A blog by the staff of the Thomas Ford Memorial Library
Welcome to our new series highlighting the music we have here at Thomas Ford Memorial Library. Each week of 2013 we will discuss one of our favorite songs from the collection. Classical or Country, Hip-Hop or Heavy Metal, we’ll be blogging for every taste.
“Goin’ Down Slow” was recorded in December, 1961 in the Chess studios at 2120 S. Michigan Ave. It was released as the B-side to “You’ll be Mine,” another classic Chicago blues song, but you could argue that “Goin’ Down Slow” is the more influential of the two. It’s been recorded by the likes of The Animals, Aretha Franklin, Eric Clapton, Duane Allman, Jeff Beck, Ray Charles, and even Huey Lewis and the News.
There are a few things that make the song standout among Howlin Wolf’s recordings. For one, Howlin Wolf steps out of the spotlight a little and lets Willie Dixon take the verses in a smooth, bantering style that contrasts with the Wolf’s signature growl and grit in the chorus. But what really makes the song work is that pianist Henry Gray and guitarist Hubert Sumlin are allowed to run wild. Gray’s piano gives the song a nervy, unpredictable rhythm, while Sumlin takes a simple masterpiece of a solo that’s essentially the entire length of the song. Sumlin squeals and wails in long plaintive lines, sometimes bending away at a single note for as long as two or three measures, only occasionally breaking into bursts of quick but quiet notes under the vocals.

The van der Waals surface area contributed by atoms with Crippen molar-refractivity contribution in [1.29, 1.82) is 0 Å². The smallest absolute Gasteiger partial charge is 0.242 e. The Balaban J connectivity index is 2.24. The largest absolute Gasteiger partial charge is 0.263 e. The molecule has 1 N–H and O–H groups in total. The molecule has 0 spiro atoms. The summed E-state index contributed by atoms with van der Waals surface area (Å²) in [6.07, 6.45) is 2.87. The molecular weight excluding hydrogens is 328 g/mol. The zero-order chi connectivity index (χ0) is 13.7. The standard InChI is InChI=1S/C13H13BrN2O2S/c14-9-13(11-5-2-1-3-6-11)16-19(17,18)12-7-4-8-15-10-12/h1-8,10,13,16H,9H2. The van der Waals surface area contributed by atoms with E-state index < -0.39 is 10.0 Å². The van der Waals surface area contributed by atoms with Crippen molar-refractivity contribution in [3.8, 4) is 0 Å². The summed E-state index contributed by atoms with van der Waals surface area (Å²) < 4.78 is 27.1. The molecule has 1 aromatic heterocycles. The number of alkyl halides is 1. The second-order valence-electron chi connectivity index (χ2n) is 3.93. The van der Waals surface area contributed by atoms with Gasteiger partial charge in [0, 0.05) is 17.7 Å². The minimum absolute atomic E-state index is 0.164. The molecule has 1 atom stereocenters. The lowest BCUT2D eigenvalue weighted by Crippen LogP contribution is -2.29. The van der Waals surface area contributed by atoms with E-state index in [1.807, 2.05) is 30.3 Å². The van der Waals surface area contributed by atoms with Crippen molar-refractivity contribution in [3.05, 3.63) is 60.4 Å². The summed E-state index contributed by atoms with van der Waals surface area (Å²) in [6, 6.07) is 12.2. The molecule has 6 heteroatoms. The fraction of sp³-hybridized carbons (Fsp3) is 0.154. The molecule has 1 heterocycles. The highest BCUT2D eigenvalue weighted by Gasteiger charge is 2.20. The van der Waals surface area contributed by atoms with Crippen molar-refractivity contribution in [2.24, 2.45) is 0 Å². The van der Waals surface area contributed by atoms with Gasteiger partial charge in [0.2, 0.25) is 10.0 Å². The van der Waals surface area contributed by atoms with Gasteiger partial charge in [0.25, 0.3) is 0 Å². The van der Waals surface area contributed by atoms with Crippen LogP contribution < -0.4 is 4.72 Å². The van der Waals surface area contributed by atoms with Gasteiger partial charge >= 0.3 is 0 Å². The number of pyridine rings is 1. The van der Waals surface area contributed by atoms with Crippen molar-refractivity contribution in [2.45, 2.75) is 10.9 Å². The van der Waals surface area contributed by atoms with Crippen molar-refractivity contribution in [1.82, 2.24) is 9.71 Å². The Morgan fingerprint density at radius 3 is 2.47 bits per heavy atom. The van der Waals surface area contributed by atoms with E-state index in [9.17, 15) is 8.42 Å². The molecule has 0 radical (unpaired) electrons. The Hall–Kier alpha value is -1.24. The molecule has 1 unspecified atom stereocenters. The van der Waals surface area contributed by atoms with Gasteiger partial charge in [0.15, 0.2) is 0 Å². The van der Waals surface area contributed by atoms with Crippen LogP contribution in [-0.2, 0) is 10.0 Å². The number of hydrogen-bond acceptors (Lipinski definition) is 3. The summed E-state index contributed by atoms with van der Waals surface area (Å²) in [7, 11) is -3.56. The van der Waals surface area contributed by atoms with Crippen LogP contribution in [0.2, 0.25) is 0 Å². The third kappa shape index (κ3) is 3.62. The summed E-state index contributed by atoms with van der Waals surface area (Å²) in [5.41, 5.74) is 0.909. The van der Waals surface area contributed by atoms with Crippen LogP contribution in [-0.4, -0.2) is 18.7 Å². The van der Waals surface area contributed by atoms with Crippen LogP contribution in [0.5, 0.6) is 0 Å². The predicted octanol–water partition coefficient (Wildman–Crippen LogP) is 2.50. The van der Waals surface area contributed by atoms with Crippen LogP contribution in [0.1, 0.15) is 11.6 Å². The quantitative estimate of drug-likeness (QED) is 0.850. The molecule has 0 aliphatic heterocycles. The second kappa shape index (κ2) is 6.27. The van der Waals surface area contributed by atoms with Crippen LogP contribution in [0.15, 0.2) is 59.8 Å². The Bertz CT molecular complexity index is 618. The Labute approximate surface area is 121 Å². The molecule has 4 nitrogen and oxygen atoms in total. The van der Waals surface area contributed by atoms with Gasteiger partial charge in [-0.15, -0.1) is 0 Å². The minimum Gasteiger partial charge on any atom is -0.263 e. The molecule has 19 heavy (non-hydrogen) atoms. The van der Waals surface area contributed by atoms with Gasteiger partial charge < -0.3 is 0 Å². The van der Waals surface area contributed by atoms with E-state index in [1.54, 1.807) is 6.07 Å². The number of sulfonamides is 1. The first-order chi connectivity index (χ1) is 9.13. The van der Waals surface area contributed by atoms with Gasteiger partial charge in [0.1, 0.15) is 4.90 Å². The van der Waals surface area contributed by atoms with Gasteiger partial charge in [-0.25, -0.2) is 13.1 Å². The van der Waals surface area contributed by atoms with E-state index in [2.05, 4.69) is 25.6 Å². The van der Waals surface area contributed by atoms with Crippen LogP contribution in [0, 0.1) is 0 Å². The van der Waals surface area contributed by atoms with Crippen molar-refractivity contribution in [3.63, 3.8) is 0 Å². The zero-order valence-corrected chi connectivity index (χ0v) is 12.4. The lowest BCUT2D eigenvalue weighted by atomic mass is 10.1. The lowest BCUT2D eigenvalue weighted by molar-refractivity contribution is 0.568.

It all makes for the perfect accompaniment to the song’s tragicomic take on the traditional deathbed blues. Willie Dixon cracking wise about his wild life (“I did not say I was a millionaire/but I said I have spent more money than a millionaire”) while Howlin’ Wolf pleads for forgiveness (“Please write my mother/Tell her the shape I’m in/Tell her to pray for me/Forgive me for my sin”).
Review by Matthew